Even though the limited "you" or ego is considered to be a knowable, the real You is not so. You are the eternal Knower or Witness and never fall under the category of "knowable". This Knower is Śiva, your own true Self. Through Karaṇa you simply bring all knowables (thoughts, external objects, etc.) to a condition of identification with Śiva or You. When this assimilation occurs, you achieve the Awakening, that is, you have been now awakened to your essential nature. How is it possible? Well, I will explain that to you when going deeper into Karaṇa.

The seven stages are as follows:

1 Grāhya Knowables (in the form of external objects and physical body) Āṇavopāya
2 Grāhaka Ego and Buddhi
3 Cit or Saṁvitti Puruṣa or Consciousness
4 Niveśa or Sanniveśa The same as the previous condition (Cit or Saṁvitti) but now fully established
5 Vyāpti Pervasion Śāktopāya
6 Tyāga Renunciation
7 Ākṣepa Realization Śāmbhavopāya

Note that only the first four stages really fall under Āṇavopāya, while the remaining ones fall under Śāktopāya and Śāmbhavopāya respectively. This is a common feature in the Upāya-s according to Non-dual Shaivism of Kashmir, that is to say, a particular Upāya leads to a higher one. After having attained to Śāmbhavopāya and the subsequent Ākṣepa, you keep practicing just to affirm that Realization or Enlightenment. In other words, a yogī becomes liberated at the moment he enters the Supreme Consciousness, but afterward, he will have to make that experience firm so that he may retain it as such.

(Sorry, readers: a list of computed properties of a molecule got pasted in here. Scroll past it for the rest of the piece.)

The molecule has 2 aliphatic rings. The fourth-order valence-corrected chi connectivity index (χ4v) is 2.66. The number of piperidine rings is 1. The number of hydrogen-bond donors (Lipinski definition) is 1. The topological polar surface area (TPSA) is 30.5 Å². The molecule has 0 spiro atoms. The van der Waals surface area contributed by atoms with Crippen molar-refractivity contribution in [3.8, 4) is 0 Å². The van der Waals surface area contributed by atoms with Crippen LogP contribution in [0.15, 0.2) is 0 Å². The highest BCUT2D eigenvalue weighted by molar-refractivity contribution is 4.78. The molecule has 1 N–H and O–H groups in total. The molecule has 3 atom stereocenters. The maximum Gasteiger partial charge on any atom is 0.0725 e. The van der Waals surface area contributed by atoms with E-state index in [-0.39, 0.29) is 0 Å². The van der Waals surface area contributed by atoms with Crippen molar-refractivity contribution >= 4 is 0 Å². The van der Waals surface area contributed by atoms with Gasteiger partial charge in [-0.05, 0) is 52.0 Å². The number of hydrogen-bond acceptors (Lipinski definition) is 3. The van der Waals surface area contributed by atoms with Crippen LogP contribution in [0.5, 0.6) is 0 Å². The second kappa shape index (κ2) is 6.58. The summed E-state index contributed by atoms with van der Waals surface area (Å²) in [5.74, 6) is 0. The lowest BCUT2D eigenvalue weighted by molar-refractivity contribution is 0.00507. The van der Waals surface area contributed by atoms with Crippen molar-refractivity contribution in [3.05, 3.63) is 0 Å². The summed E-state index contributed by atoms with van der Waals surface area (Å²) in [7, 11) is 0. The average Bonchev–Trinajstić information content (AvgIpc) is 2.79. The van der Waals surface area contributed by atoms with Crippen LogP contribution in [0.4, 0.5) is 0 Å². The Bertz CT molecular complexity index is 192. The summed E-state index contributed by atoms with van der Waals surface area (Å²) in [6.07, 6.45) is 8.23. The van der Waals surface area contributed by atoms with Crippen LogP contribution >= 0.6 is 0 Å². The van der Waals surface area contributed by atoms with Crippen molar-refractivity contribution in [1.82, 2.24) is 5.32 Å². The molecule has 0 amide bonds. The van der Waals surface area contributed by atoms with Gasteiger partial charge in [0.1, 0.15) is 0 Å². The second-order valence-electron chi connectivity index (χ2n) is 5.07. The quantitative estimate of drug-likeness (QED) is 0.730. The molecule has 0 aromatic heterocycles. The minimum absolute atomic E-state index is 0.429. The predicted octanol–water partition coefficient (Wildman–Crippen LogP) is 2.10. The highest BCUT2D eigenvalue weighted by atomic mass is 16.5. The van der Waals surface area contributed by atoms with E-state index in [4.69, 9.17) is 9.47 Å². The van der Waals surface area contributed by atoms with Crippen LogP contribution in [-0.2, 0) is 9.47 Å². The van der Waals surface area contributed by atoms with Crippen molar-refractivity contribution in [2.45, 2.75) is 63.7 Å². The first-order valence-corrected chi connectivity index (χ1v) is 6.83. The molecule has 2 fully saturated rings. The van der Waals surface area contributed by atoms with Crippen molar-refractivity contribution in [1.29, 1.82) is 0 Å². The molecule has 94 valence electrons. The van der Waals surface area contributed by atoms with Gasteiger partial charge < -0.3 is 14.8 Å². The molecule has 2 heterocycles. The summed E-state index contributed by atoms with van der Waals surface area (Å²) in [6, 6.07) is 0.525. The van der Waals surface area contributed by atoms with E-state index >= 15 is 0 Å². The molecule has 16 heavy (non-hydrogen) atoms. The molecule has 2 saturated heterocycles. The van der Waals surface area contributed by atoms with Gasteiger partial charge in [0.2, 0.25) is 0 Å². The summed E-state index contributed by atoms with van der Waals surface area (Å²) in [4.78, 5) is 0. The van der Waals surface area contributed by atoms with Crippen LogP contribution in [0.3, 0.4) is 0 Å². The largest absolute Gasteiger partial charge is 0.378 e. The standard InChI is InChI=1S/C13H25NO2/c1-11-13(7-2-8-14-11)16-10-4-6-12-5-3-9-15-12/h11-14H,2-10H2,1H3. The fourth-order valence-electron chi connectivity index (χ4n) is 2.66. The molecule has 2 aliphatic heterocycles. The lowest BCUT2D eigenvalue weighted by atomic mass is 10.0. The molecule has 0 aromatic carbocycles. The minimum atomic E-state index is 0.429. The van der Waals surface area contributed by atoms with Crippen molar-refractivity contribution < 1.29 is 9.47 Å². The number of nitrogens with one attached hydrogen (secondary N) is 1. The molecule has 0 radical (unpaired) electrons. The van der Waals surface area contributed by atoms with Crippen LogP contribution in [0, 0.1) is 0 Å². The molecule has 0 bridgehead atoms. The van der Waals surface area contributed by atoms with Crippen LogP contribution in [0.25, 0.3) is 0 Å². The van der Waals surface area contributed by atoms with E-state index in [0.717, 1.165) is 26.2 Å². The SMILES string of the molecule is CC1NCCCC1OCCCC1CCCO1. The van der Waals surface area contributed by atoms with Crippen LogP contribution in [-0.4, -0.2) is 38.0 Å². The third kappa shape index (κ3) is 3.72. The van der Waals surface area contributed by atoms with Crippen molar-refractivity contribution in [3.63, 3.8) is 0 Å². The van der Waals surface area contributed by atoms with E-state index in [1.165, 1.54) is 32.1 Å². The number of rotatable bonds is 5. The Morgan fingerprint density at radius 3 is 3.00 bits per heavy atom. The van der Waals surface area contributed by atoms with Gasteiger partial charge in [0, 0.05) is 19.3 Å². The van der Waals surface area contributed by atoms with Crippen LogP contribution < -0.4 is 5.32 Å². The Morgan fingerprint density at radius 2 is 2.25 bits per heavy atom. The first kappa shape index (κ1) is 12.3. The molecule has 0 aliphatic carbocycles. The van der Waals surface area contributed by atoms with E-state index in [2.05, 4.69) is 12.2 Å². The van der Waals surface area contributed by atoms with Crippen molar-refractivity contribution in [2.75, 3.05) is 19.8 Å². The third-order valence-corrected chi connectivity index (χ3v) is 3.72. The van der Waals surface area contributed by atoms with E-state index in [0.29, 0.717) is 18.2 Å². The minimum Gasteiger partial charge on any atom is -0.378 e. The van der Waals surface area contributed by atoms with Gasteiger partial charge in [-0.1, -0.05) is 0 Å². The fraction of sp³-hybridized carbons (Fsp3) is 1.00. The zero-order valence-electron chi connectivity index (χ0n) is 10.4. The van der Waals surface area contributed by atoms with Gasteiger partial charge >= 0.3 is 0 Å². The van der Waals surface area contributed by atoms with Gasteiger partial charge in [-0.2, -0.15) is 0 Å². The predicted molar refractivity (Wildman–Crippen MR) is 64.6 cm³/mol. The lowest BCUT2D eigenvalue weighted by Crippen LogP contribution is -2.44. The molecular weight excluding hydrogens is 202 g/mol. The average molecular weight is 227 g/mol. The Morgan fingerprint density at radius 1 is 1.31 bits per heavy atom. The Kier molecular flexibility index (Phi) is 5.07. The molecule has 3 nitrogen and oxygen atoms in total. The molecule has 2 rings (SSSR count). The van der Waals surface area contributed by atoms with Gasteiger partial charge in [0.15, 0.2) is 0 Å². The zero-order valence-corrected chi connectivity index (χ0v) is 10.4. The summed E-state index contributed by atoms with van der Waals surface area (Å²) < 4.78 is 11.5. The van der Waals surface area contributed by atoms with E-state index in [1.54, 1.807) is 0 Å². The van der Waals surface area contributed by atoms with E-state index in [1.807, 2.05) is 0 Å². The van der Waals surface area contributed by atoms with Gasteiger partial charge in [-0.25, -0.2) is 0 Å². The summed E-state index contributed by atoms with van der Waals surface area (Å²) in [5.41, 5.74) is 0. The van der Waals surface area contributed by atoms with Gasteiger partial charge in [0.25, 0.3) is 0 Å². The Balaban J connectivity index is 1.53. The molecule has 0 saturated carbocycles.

Now it is time to go deeper into Karaṇa.

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 Karaṇa: Going deeper into Karaṇa by using Khecarīmudrā

Now, I am going to teach you the significance which is hidden in each of the previous stages (See Tattvic Chart for more information).

Man owns four bodies:

BODY or ŚÁRĪRA TATTVIC AREA CHARACTERISTICS
Mahākāraṇaśarīra or Supracausal Body 3 to 5 It is also known as "Baindavadeha" or Bindu Body. In turn, Nīleśvarī (Blue Mistress) is an epithet of it. It appears in the form of a minute blue dot (Bindu). All Yogī-s strive to attain the vision of that blue dot, because it confers Immortality and Supreme Delight. This body is called Supracausal for two reasons: 1) It is the original source for the rest of bodies; 2) It is above all karmic impressions contained in Causal Body.
Kāraṇaśarīra or Causal Body 6 to 13 Kṛśneśvarī (Black Mistress) is an epithet of it. It appears in the form of a thumb-tip-sized black light. It is the body of the dreamless or deep sleep. It is known as Causal Body, because it encompasses the entire aggregate of karmic impressions (saṁskāra-s). These saṁskāra-s are like seeds from which the creeper composed of intellect, ego, mind, indriya-s, subtle and gross elements is developed.